The Dogon's social structure is highly complex from the father's role to the chieftain's, all falling under a segmented lineage system. Their houses cluster around the "great house" called a ginna, the ginna is a fundamental unit in the lineage system making up an extended family (Bierle, 1996, p. 71). The father, the authority of the household unit, controls both the family's economic and ceremonial functions. Following the patrilineal nature the property of a family is inherited by the eldest son (Bierle, 1996, p. 72). Each isolated district in the area has a leader called a Hogon. He, a senior of a lineage, bestowed with both religious and legal responsibilities. (Tait, 1950, p. 189 and Bierle, 1996, p. 73). Hogons perform religious rites at specific shrines, enact judicial roles for serious cases, and convene and preside over a council of village elders (Tait, 1950, p. 190). Ceremonies around ancestor worship highly segment the Dogon social structure into a ritual hierarchy of maximal (hogon the lineage head), major, minor and minimal lineages (where the father of a ginna is a lineage head) (Tait, 1950, 176). Ritual responsibility is ascribed to one house at each level of segmentation, that house is consequently the ancestor shrine for the lineage of that order. If a lineage head is appointed to a higher shrine he must leave his own lineage and occupy the house containing the shrine of that superior lineage. Together, the segmentations form a lineage segment of a higher order that any division taken alone (Tait, 1950, pp.184-185). The ancestor shrine hierarchy contributes to the Dogon social structure hierarchy showing the importance of their religion.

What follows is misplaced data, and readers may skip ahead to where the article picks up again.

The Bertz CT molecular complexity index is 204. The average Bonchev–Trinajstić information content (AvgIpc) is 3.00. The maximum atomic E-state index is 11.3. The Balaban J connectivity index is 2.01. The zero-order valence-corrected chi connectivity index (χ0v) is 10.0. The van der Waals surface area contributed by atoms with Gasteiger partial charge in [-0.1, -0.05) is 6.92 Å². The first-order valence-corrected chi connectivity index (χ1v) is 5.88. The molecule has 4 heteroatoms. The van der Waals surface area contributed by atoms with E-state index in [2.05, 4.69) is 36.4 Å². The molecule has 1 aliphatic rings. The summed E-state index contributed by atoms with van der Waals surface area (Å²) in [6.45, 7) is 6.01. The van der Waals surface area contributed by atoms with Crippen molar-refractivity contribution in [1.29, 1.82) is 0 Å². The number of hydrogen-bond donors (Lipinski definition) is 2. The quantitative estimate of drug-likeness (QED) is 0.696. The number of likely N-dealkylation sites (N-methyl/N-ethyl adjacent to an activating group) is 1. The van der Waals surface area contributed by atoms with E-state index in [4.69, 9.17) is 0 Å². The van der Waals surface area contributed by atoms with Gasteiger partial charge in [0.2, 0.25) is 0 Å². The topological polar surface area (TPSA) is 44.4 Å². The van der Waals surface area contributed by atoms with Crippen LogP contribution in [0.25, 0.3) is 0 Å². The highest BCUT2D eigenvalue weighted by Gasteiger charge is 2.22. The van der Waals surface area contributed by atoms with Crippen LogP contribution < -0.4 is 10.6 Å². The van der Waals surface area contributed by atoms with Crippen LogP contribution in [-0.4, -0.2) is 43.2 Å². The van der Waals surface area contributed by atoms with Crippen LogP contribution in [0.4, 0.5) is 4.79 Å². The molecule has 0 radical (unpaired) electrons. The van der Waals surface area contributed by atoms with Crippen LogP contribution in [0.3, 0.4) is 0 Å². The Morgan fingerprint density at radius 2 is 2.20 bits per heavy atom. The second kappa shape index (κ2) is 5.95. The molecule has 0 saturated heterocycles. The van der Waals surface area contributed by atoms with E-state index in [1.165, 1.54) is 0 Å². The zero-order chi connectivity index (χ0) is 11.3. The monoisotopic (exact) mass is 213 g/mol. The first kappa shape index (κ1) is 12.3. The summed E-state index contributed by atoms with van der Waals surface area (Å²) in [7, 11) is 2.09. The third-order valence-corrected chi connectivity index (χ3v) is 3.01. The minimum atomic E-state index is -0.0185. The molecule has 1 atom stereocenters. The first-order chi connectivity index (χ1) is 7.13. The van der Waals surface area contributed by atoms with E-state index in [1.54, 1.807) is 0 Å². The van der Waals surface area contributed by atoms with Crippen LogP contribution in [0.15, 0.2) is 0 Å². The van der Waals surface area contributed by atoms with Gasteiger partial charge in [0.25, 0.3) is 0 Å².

Religion is a central aspect of the Dogon's culture. The Dogon's traditional practice is defined primarily through the worship of Amma, the creator god, their ancestors and various protector spirits. Besides the divine pantheon, ancestor worship takes precedence. The awa cult reveals this emphasis. (Bierle, 1996, p. 73). The, exclusively male, awa cult, known as the cult of the masks, adheres to strict responsibilities, taboos and the sigi so language (Thomas, 1974). The Awa society, itself, is responsible for leading and performing the rituals called Kenaga ceremonies. These rituals, enacted in elaborate dances, let the deceased leave the living world and arrive in the domain of the dead (Thomas, 1974). Masks are connected with death so are deemed hazardous both to the harvest and to women. Thus mask carving occurs away from women and after the harvest's end. Furthermore, these masks can only be seen at a dance; otherwise they are hidden from the uninitiated in a cave (Thomas, 1974). The Dogon society revolves around ancestor ceremonies dealing with death. The death ceremony's complexity is contingent on the age and social status of the dead man. Woman's funerals remain simpler, with little ceremony (Bierle, 1996, p. 73). From past pressures such as the Fula Massina Empire to Mali's current religiosity, Islam gradually gains acceptance. Most often the new Islamic features are syncretized with those of the customary religion. Since the colonization period Christian missionaries, have converted many of the Dogon. Currently, the Dogon are 10 percent Christian (Bierle, 1996, p. 73). Thus despite their strong traditions, current religiosity becomes more and more a part of their life- their ethnicity evolves.